Colonel William George Cameron Sr. passed peacefully from this world in the early morning hours of April 14, 2020 . He was the second son of 11 children born to James and Eleanor Cameron. He was born 98 years ago in Medford, Massachusetts and was one of America’s true American hero’s.
An Air Force Veteran with 32 years of service, Colonel Cameron miraculously survived a fall from a tree as a child. Attempting to stop his descent he grabbed an electrical wire. The soles of his tennis shoes melted but as he was blessed with the legendary “Cameron luck” his impact with the ground restarted his heart but left his hand damaged.
In 1943 Cameron joined the US Army Air Corp with the goal of becoming a WWII pilot. He was greatly disappointed when the injury done to his hand prevented this. His dreams of becoming a pilot dashed, he became a belly gunner on a B-17. He was sent to England, where on March 6, 1944, he was assigned to take the place of a sick belly gunner on another crew. His plane was shot down over Berlin. The “Cameron luck” prevailed and he was able to escape safely from the dangerous belly gunner position and parachute to the ground. He was hit in the leg by flying shrapnel on his descent. He was captured later that evening and spent the next 15 months in a Stalag 4, located in Prussia, where he met future Major League umpire Augie Donatelli. He survived his interment, “Cameron luck” but was forced to march 86 days to Hamburg during a bitter German winter.
After the war, Sargeant Cameron left the army and returned to work in Massachusetts. One evening, he sat next to a doctor at a bar who listened to his story and announced that he could correct the damage to his hand. “Cameron luck!” With his hand repaired, he returned to the Army Air Corp which soon became the United States Airforce. He returned to flight school and was selected to fly the newly developed and treacherous helicopters. In 1968, Lt. Cameron became the Commander of the Jolly Green Giants stationed in Thailand and flying rescue missions into the dense forests of Vietnam. Christmas Day 1968 two Jolly Green Giants flew a daring mission to attempt the rescue of a shot down pilot. He remained silent on this mission for years despite receiving a silver star for bravery under heavy enemy fire. His Jolly was hit in multiple areas including under his seat. Despite his heroic efforts he lost PJ, the Green Beret he was lowering to attempt rescue, and the pilot. He came back to the US in 1969 and in 1972 he was in charge of bringing Vietnam prisoners of War home. He retired to Orlando FL. in 1975 where he made many close friendships and enjoyed many games of golf.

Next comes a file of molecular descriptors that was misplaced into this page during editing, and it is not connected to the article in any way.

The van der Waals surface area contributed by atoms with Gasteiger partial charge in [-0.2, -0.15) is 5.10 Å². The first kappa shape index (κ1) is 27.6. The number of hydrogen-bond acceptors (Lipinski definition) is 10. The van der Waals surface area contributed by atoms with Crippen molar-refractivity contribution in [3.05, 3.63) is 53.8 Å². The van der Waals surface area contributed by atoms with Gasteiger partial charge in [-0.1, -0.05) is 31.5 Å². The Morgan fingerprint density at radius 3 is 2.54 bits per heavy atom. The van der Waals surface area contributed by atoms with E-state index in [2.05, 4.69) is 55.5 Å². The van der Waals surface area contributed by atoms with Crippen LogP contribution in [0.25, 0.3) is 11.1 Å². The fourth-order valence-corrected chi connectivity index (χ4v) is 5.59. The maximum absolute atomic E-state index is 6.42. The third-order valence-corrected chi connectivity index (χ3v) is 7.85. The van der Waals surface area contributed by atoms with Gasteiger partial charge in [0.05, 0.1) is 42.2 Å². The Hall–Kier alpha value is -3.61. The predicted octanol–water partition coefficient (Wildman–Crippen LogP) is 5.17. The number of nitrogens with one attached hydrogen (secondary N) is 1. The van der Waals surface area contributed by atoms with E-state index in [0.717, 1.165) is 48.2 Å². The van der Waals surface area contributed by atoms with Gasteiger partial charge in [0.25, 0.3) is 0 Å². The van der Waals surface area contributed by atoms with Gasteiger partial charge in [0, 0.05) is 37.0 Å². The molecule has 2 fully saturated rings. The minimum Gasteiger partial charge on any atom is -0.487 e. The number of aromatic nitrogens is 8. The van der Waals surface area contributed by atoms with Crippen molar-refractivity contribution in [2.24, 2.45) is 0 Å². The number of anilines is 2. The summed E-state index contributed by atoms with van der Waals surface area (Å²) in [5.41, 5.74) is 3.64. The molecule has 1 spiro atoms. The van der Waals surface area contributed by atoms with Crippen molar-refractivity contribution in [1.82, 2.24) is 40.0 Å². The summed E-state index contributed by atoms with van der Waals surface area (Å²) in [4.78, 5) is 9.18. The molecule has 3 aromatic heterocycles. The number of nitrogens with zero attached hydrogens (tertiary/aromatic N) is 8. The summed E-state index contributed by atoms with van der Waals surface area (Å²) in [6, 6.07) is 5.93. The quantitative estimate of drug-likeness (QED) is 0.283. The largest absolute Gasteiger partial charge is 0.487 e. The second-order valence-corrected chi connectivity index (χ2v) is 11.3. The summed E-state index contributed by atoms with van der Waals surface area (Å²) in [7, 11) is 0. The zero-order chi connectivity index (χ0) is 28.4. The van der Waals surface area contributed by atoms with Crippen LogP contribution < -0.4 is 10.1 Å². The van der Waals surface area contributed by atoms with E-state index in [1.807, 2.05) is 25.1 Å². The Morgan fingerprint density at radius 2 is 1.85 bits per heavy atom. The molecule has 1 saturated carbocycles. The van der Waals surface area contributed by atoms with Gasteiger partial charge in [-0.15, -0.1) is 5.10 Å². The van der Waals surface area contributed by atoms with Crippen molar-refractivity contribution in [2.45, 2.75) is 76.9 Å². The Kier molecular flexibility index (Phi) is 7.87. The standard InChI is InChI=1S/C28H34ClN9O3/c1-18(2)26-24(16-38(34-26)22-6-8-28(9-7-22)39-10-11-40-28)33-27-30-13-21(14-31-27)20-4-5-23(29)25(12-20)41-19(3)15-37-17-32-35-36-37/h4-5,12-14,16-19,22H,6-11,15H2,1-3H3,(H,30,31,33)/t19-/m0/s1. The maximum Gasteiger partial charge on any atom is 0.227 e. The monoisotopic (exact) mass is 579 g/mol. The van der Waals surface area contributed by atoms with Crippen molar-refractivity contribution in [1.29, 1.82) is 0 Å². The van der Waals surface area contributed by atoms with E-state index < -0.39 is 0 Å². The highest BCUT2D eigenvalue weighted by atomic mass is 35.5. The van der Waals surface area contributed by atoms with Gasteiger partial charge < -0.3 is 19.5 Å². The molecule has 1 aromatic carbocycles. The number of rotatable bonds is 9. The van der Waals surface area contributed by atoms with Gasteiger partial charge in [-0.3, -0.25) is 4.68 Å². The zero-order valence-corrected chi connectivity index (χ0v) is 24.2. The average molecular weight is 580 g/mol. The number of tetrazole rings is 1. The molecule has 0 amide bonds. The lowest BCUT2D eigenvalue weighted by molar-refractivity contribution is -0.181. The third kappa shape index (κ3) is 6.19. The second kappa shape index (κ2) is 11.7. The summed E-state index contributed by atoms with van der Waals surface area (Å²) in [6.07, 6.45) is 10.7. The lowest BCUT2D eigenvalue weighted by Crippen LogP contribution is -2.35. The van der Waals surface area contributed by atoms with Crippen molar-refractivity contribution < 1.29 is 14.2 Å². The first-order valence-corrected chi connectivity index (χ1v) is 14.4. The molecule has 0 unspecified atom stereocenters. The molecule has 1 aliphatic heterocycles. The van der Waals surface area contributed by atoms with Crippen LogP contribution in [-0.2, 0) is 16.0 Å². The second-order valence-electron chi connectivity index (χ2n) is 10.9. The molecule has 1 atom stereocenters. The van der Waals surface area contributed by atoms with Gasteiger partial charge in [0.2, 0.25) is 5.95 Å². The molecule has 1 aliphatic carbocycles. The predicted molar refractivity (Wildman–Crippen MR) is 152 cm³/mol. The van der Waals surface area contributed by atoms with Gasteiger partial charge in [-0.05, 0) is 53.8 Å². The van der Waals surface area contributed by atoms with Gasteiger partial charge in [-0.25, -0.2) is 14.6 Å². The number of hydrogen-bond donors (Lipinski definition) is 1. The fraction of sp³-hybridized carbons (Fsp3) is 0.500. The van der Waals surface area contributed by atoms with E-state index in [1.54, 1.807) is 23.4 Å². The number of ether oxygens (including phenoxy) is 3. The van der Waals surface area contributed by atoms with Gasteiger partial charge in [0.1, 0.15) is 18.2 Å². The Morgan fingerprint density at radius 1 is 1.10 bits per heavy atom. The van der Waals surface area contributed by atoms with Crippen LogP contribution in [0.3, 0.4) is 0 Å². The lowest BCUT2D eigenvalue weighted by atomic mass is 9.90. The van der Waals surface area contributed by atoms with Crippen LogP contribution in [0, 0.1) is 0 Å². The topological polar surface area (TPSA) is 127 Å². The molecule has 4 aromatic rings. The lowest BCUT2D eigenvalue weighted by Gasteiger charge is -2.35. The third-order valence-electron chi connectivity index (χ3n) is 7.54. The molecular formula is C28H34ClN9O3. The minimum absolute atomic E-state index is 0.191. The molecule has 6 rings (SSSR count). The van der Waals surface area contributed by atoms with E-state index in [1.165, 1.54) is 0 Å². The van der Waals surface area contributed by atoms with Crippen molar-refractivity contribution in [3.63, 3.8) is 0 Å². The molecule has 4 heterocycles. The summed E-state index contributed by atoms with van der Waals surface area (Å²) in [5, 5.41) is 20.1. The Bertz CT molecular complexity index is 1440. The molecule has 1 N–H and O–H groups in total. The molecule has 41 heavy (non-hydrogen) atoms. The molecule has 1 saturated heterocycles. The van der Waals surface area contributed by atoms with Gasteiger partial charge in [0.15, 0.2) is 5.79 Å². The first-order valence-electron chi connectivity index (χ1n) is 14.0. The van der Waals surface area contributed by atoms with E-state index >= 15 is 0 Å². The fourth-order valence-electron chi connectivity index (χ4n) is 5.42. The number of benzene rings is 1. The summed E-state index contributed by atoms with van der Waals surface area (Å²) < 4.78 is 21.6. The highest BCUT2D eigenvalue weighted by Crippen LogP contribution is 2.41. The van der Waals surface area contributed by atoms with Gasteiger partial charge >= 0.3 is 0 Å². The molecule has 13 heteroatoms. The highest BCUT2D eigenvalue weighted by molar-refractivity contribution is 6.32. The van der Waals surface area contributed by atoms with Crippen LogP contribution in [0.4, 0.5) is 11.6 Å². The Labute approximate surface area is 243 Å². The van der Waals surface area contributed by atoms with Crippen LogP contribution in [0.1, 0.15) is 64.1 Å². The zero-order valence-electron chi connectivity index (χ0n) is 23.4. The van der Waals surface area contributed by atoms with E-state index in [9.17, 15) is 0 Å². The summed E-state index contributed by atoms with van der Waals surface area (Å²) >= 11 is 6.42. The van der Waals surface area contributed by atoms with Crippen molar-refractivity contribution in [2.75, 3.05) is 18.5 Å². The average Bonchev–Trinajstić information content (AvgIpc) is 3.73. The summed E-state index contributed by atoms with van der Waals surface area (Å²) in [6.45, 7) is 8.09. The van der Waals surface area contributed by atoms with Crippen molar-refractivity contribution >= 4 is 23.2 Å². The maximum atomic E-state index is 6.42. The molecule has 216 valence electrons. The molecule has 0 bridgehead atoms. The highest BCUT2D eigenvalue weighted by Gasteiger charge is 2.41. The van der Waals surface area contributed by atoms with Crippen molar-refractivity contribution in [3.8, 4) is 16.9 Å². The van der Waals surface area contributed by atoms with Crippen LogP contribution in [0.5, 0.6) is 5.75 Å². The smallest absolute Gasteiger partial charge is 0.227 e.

Colonel Cameron would tell you that “Cameron luck “began when he married his wife Barbara Knowles (deceased) whom he referred to as his bride until the day he passed. Together they had 4 children, William George Cameron Jr, Elizabeth Cameron, Eleanor Cameron (Deceased), and Michael James Cameron. They welcomed into their family spouses Robin (William), John (Liz) and Elisabete (Michael). He is also survived by grandchildren: Shae and Seth Cameron, Amanda Fox, and spouse Ahern Fox, and Rebecca Cameron; great grandchildren Meleah and Teagan Fox, and Brody Cameron. A new set wings upon his chest, Colonel William George Cameron soars once again. We love you always and thank you for all that you have given to us and the world!
Due to the COVID-19 epidemic, private family graveside services will be held at Florida National Cemetery in Bushnell, FL. A public memorial service will be held at a later date in the near future.
Arrangements entrusted to CAREY HAND COLONIAL FUNERAL HOME, 2811 Curry Ford Road, Orlando, FL 32806 407-898-2561 www.careyhandcolonialfh.com
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